Chief of GI Surgery at University of Utah Tapped to Chair UB Medical School's Department of Surgery

By Lois Baker

Release Date: December 27, 2002 This content is archived.


BUFFALO, N.Y. -- Merril T. Dayton, M.D., chief of gastrointestinal surgery at the University of Utah College of Medicine, has been named chair of the Department of Surgery in the University at Buffalo School of Medicine and Biomedical Sciences, effective July 1.

Dayton holds a bachelor's degree in zoology from Brigham Young University in Provo, Utah, and received his medical degree in 1976 from the University of Utah in Salt Lake City, his hometown.

Following an internship and junior residency in surgery at UCLA Hospital and Clinics in Los Angeles, he completed a two-year fellowship at the Center for Ulcer Research and Education in the Wadsworth Veterans Administration Physiology Research Center, also in Los Angeles. Returning to UCLA, he served as senior and then chief resident of surgery and completed a one-year gastrointestinal surgery fellowship.

Dayton spent three years as assistant professor of surgery at the University of Iowa College of Medicine before joining his alma mater's surgical faculty in 1986. He served as chief of general surgery at the Salt Lake City VA Medical Center from 1987-97 and was named chief of gastrointestinal surgery at the University of Utah in 1998.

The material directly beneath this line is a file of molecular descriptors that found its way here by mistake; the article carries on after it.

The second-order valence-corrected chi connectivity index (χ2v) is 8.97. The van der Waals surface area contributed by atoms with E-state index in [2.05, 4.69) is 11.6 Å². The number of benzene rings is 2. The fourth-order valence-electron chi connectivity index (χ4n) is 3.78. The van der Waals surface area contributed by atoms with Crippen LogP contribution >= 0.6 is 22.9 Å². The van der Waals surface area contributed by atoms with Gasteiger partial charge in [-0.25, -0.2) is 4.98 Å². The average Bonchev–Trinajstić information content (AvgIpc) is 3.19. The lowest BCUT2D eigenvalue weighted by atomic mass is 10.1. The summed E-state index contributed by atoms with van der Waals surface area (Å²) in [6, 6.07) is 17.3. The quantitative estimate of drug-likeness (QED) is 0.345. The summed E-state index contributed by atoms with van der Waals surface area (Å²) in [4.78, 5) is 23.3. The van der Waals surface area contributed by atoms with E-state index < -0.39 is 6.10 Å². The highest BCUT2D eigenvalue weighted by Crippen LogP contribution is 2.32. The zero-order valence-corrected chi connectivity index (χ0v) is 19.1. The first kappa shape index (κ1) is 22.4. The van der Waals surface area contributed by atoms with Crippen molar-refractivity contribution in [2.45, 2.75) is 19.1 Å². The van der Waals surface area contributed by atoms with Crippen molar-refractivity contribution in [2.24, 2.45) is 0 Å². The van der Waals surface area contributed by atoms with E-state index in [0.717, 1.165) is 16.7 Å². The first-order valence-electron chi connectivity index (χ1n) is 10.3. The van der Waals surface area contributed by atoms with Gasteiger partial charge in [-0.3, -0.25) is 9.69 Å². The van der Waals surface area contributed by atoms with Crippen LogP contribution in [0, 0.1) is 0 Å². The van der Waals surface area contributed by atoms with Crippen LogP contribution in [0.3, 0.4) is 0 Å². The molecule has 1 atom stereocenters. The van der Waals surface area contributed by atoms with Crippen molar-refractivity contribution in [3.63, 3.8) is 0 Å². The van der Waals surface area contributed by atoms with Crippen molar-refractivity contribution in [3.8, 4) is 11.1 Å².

He also served as assistant dean of admissions at the medical school from 1990-95 and has maintained an active teaching schedule throughout his professional career. He was promoted to full professor of surgery in 1997. His primary clinical interests are inflammatory bowel disease and colorectal surgery.

Dayton has been active in several professional organizations, including the Association for Surgical Education, which he served as president, as well as filling a variety of other administrative posts; the American College of Surgeons; the Society of University Surgeons; the National Board of Medical Examiners and the Association of VA Surgeons. He has lectured and published widely. In 1996, Dayton was included in "The Best Doctors in America: Pacific Region."